As part of a research project, I have been tasked with determining gait speed (walking speed) for a subject using a handheld iPhone. The main constraint is that walking distances are very short (10-30 meters), and accuracy is critical (data is used for research.) Using a pedometer and measuring step distance is not an option (too time consuming.) The only plausible way I foresee this could be work is using accelerometer data. However, I'm not sure whether this will succeed. I was wondering if anyone has experience with these sensors and could answer the following two questions:

  1. Will an iPhone accelerometer plausibly be able to accurately measure walking distance for such short distances? Are there any figures on accelerometer accuracy for this kind of sensor? (I couldn't find any.)
  2. Are there any established protocols for converting accelerometer data into distance measurements (calibration, noise correction, sampling rates, etc.) that have been shown to have good accuracy for such short distances? I have been able to find this, http://www.freescale.com/files/sensors/doc/app_note/AN3397.pdf but I'm not sure if this will apply well to the iPhone sensors.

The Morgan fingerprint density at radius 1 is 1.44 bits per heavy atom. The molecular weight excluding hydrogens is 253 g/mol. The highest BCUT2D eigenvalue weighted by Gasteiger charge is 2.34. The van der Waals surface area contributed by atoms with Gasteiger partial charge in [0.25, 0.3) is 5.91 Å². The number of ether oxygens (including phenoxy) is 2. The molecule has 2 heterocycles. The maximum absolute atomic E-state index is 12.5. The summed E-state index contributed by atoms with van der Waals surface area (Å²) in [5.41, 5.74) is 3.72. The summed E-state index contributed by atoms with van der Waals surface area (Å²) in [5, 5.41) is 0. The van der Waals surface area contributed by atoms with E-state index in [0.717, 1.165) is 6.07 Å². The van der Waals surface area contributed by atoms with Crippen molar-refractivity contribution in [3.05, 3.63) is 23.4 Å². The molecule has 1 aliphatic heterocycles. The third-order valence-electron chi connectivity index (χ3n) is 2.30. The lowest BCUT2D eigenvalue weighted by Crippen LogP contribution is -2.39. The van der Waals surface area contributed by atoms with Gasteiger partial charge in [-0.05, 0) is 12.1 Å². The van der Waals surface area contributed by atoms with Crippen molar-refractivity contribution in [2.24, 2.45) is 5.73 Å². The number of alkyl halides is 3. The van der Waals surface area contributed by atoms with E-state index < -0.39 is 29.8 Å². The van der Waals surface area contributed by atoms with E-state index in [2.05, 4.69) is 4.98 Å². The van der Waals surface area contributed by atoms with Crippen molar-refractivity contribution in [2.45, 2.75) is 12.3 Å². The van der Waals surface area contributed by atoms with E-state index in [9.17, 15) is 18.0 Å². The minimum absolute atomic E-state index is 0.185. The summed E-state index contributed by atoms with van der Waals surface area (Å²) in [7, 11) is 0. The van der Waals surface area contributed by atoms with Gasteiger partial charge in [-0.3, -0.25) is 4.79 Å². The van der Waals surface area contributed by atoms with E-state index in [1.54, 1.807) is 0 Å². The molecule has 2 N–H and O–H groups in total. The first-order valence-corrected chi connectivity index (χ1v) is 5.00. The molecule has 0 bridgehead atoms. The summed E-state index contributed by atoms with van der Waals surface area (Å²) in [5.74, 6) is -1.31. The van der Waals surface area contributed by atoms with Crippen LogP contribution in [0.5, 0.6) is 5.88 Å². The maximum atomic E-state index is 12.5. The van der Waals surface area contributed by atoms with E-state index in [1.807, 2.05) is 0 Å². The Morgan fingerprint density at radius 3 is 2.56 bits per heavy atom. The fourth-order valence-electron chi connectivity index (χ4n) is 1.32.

• $\begingroup$ If you're going to use an iPhone, try using it for video recording of the walk at 30 or 60 FPS, and put markers on the ground along the walking path, either before or after. $\endgroup$ – hotpaw2 Mar 21 '15 at 3:34

I don't have any idea about Accelerometer in iPhone, but converting Accelerometer data into distance is fairly difficult because the offset in double integration causes drift as already told. Check this interesting presentation sensor fusion for further details.
As far as I know this can be avoided by using Digital Accelerometers( with high sampling rates), double integration has to be performed using electronic integrators with appropriate filters at every stage to remove the offset as well as the low frequency noise.
Also in that presentation he mentions the possibility of using more sophisticated algorithms like use of Kalman Filter for object tracking or Pedometer Algorithm for pedometer design.

Hope this gives little more insight into your problem:)

PS: This does not accurately address your question still I thought I will share my knowledge, I want to comment but I don't have enough reputation !


Using an accelerometer means you are doing integration and you will need as a tarter an accurate starting point (are you always starting from 0?) and than velocity. So I really think that you ask if you could use the distance measurement capability of iPhone.

One thing you could easily do, is testing the "system" - get several known points with the distance and use them for testing/calibration. Than you could repeat it.

If you control the distances, you may be able to have a good measure by combining camera (calibrated) video analysis.

Could you use the Kinect?

  • $\begingroup$ If you also stop at 0 then it might also ne possible to remove some of the drift of the integration. $\endgroup$ – fibonatic Jun 20 '15 at 8:38

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